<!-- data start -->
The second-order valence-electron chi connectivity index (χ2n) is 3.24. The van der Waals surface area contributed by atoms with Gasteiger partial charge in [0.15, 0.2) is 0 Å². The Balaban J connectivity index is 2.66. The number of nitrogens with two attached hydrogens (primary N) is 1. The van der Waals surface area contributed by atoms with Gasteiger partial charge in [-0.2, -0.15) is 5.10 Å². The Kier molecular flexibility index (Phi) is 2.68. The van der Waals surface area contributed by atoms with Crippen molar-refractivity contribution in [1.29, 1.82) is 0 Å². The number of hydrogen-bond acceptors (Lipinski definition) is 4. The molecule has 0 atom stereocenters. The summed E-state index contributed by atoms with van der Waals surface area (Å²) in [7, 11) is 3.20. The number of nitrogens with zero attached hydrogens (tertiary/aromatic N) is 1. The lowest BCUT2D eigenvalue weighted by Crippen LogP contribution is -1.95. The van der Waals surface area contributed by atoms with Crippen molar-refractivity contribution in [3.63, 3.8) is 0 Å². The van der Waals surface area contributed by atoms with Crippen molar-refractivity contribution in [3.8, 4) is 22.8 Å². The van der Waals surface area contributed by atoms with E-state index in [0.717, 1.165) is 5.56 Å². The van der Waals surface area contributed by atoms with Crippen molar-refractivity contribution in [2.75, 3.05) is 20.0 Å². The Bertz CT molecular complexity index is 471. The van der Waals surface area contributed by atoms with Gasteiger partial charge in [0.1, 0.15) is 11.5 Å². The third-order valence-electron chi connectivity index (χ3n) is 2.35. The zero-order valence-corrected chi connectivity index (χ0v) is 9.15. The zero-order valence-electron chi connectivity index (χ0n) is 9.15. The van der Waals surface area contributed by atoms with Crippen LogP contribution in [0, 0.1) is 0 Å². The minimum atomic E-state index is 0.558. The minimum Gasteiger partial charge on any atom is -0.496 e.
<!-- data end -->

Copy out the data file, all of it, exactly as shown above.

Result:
The second-order valence-electron chi connectivity index (χ2n) is 3.24. The van der Waals surface area contributed by atoms with Gasteiger partial charge in [0.15, 0.2) is 0 Å². The Balaban J connectivity index is 2.66. The number of nitrogens with two attached hydrogens (primary N) is 1. The van der Waals surface area contributed by atoms with Gasteiger partial charge in [-0.2, -0.15) is 5.10 Å². The Kier molecular flexibility index (Phi) is 2.68. The van der Waals surface area contributed by atoms with Crippen molar-refractivity contribution in [1.29, 1.82) is 0 Å². The number of hydrogen-bond acceptors (Lipinski definition) is 4. The molecule has 0 atom stereocenters. The summed E-state index contributed by atoms with van der Waals surface area (Å²) in [7, 11) is 3.20. The number of nitrogens with zero attached hydrogens (tertiary/aromatic N) is 1. The lowest BCUT2D eigenvalue weighted by Crippen LogP contribution is -1.95. The van der Waals surface area contributed by atoms with Crippen molar-refractivity contribution in [3.63, 3.8) is 0 Å². The van der Waals surface area contributed by atoms with Crippen molar-refractivity contribution in [3.8, 4) is 22.8 Å². The van der Waals surface area contributed by atoms with E-state index in [0.717, 1.165) is 5.56 Å². The van der Waals surface area contributed by atoms with Crippen molar-refractivity contribution in [2.75, 3.05) is 20.0 Å². The Bertz CT molecular complexity index is 471. The van der Waals surface area contributed by atoms with Gasteiger partial charge in [0.1, 0.15) is 11.5 Å². The third-order valence-electron chi connectivity index (χ3n) is 2.35. The zero-order valence-corrected chi connectivity index (χ0v) is 9.15. The zero-order valence-electron chi connectivity index (χ0n) is 9.15. The van der Waals surface area contributed by atoms with Crippen LogP contribution in [0, 0.1) is 0 Å². The minimum atomic E-state index is 0.558. The minimum Gasteiger partial charge on any atom is -0.496 e.